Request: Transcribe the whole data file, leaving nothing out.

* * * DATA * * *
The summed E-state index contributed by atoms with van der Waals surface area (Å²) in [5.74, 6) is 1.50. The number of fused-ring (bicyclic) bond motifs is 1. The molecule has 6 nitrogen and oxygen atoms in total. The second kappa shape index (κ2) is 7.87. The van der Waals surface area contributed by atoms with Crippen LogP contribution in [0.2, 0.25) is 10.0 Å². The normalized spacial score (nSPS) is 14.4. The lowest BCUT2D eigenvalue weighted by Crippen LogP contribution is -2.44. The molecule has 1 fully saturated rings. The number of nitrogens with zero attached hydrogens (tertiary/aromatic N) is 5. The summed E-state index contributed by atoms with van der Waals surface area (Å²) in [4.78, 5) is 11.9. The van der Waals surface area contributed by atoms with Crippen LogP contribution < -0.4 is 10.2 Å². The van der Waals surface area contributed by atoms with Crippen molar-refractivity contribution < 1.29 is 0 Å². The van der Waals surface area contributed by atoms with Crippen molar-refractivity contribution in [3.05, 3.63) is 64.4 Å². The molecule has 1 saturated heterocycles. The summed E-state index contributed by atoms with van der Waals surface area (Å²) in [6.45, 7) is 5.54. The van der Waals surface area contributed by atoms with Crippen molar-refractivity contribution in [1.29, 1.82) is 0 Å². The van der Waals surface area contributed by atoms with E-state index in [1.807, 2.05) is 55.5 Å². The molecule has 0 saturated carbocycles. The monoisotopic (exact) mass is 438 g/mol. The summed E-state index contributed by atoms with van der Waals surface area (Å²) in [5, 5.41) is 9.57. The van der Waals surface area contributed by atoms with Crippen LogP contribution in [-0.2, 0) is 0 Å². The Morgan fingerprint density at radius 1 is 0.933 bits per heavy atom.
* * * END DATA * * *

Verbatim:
The summed E-state index contributed by atoms with van der Waals surface area (Å²) in [5.74, 6) is 1.50. The number of fused-ring (bicyclic) bond motifs is 1. The molecule has 6 nitrogen and oxygen atoms in total. The second kappa shape index (κ2) is 7.87. The van der Waals surface area contributed by atoms with Crippen LogP contribution in [0.2, 0.25) is 10.0 Å². The normalized spacial score (nSPS) is 14.4. The lowest BCUT2D eigenvalue weighted by Crippen LogP contribution is -2.44. The molecule has 1 fully saturated rings. The number of nitrogens with zero attached hydrogens (tertiary/aromatic N) is 5. The summed E-state index contributed by atoms with van der Waals surface area (Å²) in [4.78, 5) is 11.9. The van der Waals surface area contributed by atoms with Crippen LogP contribution < -0.4 is 10.2 Å². The van der Waals surface area contributed by atoms with Crippen molar-refractivity contribution < 1.29 is 0 Å². The van der Waals surface area contributed by atoms with Crippen molar-refractivity contribution in [3.05, 3.63) is 64.4 Å². The molecule has 1 saturated heterocycles. The summed E-state index contributed by atoms with van der Waals surface area (Å²) in [6.45, 7) is 5.54. The van der Waals surface area contributed by atoms with Crippen molar-refractivity contribution in [1.29, 1.82) is 0 Å². The van der Waals surface area contributed by atoms with E-state index in [1.807, 2.05) is 55.5 Å². The molecule has 0 saturated carbocycles. The monoisotopic (exact) mass is 438 g/mol. The summed E-state index contributed by atoms with van der Waals surface area (Å²) in [5, 5.41) is 9.57. The van der Waals surface area contributed by atoms with Crippen LogP contribution in [-0.2, 0) is 0 Å². The Morgan fingerprint density at radius 1 is 0.933 bits per heavy atom.